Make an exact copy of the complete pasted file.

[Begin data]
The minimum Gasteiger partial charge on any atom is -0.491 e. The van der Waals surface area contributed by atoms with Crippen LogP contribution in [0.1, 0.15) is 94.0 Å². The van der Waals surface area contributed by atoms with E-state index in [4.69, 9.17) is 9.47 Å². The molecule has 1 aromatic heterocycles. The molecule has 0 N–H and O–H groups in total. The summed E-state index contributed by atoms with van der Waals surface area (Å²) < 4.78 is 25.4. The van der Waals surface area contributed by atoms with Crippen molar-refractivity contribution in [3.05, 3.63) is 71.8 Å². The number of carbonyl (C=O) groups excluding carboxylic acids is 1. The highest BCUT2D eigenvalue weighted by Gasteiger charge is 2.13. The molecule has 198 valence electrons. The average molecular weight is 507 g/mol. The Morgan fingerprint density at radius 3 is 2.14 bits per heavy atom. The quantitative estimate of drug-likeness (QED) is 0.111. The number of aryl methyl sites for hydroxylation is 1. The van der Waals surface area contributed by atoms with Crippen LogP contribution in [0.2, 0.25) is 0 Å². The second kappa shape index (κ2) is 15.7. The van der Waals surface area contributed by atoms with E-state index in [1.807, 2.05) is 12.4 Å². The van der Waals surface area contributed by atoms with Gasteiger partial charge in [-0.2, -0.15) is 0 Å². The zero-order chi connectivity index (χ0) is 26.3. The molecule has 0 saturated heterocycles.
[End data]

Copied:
The minimum Gasteiger partial charge on any atom is -0.491 e. The van der Waals surface area contributed by atoms with Crippen LogP contribution in [0.1, 0.15) is 94.0 Å². The van der Waals surface area contributed by atoms with E-state index in [4.69, 9.17) is 9.47 Å². The molecule has 1 aromatic heterocycles. The molecule has 0 N–H and O–H groups in total. The summed E-state index contributed by atoms with van der Waals surface area (Å²) < 4.78 is 25.4. The van der Waals surface area contributed by atoms with Crippen molar-refractivity contribution in [3.05, 3.63) is 71.8 Å². The number of carbonyl (C=O) groups excluding carboxylic acids is 1. The highest BCUT2D eigenvalue weighted by Gasteiger charge is 2.13. The molecule has 198 valence electrons. The average molecular weight is 507 g/mol. The Morgan fingerprint density at radius 3 is 2.14 bits per heavy atom. The quantitative estimate of drug-likeness (QED) is 0.111. The number of aryl methyl sites for hydroxylation is 1. The van der Waals surface area contributed by atoms with Crippen LogP contribution in [0.2, 0.25) is 0 Å². The second kappa shape index (κ2) is 15.7. The van der Waals surface area contributed by atoms with E-state index in [1.807, 2.05) is 12.4 Å². The van der Waals surface area contributed by atoms with Gasteiger partial charge in [-0.2, -0.15) is 0 Å². The zero-order chi connectivity index (χ0) is 26.3. The molecule has 0 saturated heterocycles.